Prediction of restenosis after coronary angioplasty by use of a new index: TIMI frame count/minimal luminal diameter ratio

Goran Stankovic, Athanassios Manginas, Vassilis Voudris, Gregory Pavlides, George Athanassopoulos, Miodrag Ostojic, Dennis V. Cokkinos

Research output: Contribution to journalArticle

30 Scopus citations

Abstract

Background - It has been shown recently that postangioplasty coronary flow reserve and the degree of residual stenosis have a modest predictive value for short- and long-term clinical outcomes after coronary angioplasty. Corrected TIMI frame count (CTFC) is a simple quantitative index of coronary blood flow. Its relationship with Doppler coronary flow velocity and clinical outcome after coronary angioplasty has not been fully clarified. The aim of this study was to identify clinical, angiographic, and functional predictors of clinical and angiographic restenosis after conventional coronary angioplasty. Methods and Results - We studied 70 consecutive patients in whom intracoronary Doppler flow-velocity measurements were performed before and after angioplasty. Patients were evaluated for restenosis by clinical follow-up, exercise stress test/201Tl scintigraphy, and follow-up angiography, which was performed at 10.5±10.3 months in 63 patients. According to the results of univariate analysis, a new index, postangioplasty CTFC/minimal luminal diameter (MLD) ratio, was created. Multivariate analysis revealed that CTFC/MLD ratio was the only independent predictor of angiographic (OR 2.02; 95% CI 1.37 to 2.97; P<0.0004) and clinical (OR 1.60; 95% CI 1.15 to 2.21; P<0.005) restenosis. The receiver operating characteristic curve area of this index was 79% for angiographic and 73% for clinical restenosis. The optimal CTFC/MLD ratio cutoff values were 7.88 for angiographic and 7.94 for clinical restenosis, respectively. Conclusions - Our data indicate that postangioplasty CTFC/MLD ratio, which incorporates both the angiographic and functional features of coronary lesions, is a reliable, objective, and inexpensive index for prediction of angiographic and clinical restenosis after conventional coronary angioplasty.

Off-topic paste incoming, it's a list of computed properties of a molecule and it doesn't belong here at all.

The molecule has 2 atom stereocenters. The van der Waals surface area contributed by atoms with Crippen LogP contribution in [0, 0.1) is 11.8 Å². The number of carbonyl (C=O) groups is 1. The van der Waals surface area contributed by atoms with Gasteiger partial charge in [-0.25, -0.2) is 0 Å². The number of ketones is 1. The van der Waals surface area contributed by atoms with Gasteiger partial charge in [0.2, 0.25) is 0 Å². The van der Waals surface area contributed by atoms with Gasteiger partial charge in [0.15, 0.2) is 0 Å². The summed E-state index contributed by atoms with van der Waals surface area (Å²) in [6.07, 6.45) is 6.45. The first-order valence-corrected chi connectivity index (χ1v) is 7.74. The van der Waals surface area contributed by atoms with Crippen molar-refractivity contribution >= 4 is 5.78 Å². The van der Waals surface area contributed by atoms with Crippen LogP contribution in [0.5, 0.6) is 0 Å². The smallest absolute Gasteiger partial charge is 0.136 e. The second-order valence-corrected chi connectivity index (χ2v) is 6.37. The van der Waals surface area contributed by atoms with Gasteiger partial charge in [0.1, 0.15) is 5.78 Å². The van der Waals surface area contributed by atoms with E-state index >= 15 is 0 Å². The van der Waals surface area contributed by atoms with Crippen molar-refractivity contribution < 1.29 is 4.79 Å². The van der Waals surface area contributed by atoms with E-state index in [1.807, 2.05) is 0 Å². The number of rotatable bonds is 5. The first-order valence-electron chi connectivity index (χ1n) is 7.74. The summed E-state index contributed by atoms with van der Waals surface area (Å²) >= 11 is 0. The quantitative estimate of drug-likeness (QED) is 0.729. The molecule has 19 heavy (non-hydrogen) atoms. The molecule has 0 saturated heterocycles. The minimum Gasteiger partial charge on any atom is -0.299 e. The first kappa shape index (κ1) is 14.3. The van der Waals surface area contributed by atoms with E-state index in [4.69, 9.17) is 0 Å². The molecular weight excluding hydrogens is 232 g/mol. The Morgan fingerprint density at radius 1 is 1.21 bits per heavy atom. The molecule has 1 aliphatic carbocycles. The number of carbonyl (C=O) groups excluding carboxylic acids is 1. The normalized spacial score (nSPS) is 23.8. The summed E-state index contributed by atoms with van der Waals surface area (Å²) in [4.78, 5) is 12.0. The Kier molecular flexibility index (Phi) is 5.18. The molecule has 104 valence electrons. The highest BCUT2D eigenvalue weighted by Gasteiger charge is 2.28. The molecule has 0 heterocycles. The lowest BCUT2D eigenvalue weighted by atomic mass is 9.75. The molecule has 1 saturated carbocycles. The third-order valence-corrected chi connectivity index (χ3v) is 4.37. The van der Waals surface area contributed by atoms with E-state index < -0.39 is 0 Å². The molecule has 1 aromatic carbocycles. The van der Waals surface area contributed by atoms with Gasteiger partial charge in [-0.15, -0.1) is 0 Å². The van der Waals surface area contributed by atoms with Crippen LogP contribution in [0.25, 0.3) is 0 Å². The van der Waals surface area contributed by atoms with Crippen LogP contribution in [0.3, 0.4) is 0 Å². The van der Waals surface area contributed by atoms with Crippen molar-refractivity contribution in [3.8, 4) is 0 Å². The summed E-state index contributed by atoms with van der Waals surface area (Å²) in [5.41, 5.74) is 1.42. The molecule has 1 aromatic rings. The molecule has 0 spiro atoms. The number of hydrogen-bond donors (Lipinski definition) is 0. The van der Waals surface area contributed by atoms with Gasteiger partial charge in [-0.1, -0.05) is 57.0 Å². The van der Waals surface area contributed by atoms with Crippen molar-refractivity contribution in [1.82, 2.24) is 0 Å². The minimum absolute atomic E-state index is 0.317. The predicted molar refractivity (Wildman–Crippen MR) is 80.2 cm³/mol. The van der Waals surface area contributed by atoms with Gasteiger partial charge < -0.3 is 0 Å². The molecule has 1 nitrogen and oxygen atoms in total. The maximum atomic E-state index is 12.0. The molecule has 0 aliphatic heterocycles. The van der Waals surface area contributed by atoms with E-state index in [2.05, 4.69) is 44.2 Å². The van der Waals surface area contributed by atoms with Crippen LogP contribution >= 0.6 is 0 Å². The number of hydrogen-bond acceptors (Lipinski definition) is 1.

Original languageEnglish (US)
Pages (from-to)962-968
Number of pages7
JournalCirculation
Volume101
Issue number9
DOIs
Publication statusPublished - Mar 7 2000

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Keywords

  • Angioplasty
  • Blood flow
  • Coronary disease
  • Restenosis

ASJC Scopus subject areas

  • Cardiology and Cardiovascular Medicine
  • Physiology (medical)

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